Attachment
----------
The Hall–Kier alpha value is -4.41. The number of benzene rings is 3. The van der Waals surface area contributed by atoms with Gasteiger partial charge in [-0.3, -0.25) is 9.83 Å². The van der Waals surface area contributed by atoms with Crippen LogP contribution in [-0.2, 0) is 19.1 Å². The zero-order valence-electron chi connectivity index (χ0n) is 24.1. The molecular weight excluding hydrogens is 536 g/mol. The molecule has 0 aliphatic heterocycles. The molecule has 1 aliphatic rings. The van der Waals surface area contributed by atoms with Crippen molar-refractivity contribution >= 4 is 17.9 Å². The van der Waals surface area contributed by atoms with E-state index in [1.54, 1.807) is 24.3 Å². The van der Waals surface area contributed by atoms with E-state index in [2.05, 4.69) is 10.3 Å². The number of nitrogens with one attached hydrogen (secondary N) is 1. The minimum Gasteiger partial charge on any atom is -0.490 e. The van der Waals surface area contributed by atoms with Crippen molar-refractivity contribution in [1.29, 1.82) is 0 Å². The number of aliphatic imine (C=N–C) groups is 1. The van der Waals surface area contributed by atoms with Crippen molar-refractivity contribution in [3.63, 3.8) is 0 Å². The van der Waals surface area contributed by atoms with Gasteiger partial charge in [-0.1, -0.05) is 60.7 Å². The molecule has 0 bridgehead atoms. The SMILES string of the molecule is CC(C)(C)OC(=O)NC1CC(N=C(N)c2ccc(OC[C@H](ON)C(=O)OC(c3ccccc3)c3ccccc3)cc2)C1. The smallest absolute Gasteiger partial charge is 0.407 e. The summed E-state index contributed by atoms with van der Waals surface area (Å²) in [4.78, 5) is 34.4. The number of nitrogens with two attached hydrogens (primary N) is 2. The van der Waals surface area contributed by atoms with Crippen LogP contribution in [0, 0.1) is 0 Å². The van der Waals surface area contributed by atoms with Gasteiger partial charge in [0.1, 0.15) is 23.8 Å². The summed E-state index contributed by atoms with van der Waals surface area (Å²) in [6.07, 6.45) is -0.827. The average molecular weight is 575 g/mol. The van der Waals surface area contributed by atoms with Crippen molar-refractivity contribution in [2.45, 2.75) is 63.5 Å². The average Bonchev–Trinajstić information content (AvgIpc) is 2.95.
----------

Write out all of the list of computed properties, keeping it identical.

The Hall–Kier alpha value is -4.41. The number of benzene rings is 3. The van der Waals surface area contributed by atoms with Gasteiger partial charge in [-0.3, -0.25) is 9.83 Å². The van der Waals surface area contributed by atoms with Crippen LogP contribution in [-0.2, 0) is 19.1 Å². The zero-order valence-electron chi connectivity index (χ0n) is 24.1. The molecular weight excluding hydrogens is 536 g/mol. The molecule has 0 aliphatic heterocycles. The molecule has 1 aliphatic rings. The van der Waals surface area contributed by atoms with Crippen molar-refractivity contribution >= 4 is 17.9 Å². The van der Waals surface area contributed by atoms with E-state index in [1.54, 1.807) is 24.3 Å². The van der Waals surface area contributed by atoms with E-state index in [2.05, 4.69) is 10.3 Å². The number of nitrogens with one attached hydrogen (secondary N) is 1. The minimum Gasteiger partial charge on any atom is -0.490 e. The van der Waals surface area contributed by atoms with Crippen molar-refractivity contribution in [1.29, 1.82) is 0 Å². The number of aliphatic imine (C=N–C) groups is 1. The van der Waals surface area contributed by atoms with Crippen molar-refractivity contribution in [3.63, 3.8) is 0 Å². The van der Waals surface area contributed by atoms with Gasteiger partial charge in [-0.1, -0.05) is 60.7 Å². The molecule has 0 bridgehead atoms. The SMILES string of the molecule is CC(C)(C)OC(=O)NC1CC(N=C(N)c2ccc(OC[C@H](ON)C(=O)OC(c3ccccc3)c3ccccc3)cc2)C1. The smallest absolute Gasteiger partial charge is 0.407 e. The summed E-state index contributed by atoms with van der Waals surface area (Å²) in [4.78, 5) is 34.4. The number of nitrogens with two attached hydrogens (primary N) is 2. The van der Waals surface area contributed by atoms with Crippen LogP contribution in [0, 0.1) is 0 Å². The van der Waals surface area contributed by atoms with Gasteiger partial charge in [0.1, 0.15) is 23.8 Å². The summed E-state index contributed by atoms with van der Waals surface area (Å²) in [6.07, 6.45) is -0.827. The average molecular weight is 575 g/mol. The van der Waals surface area contributed by atoms with Crippen molar-refractivity contribution in [2.45, 2.75) is 63.5 Å². The average Bonchev–Trinajstić information content (AvgIpc) is 2.95.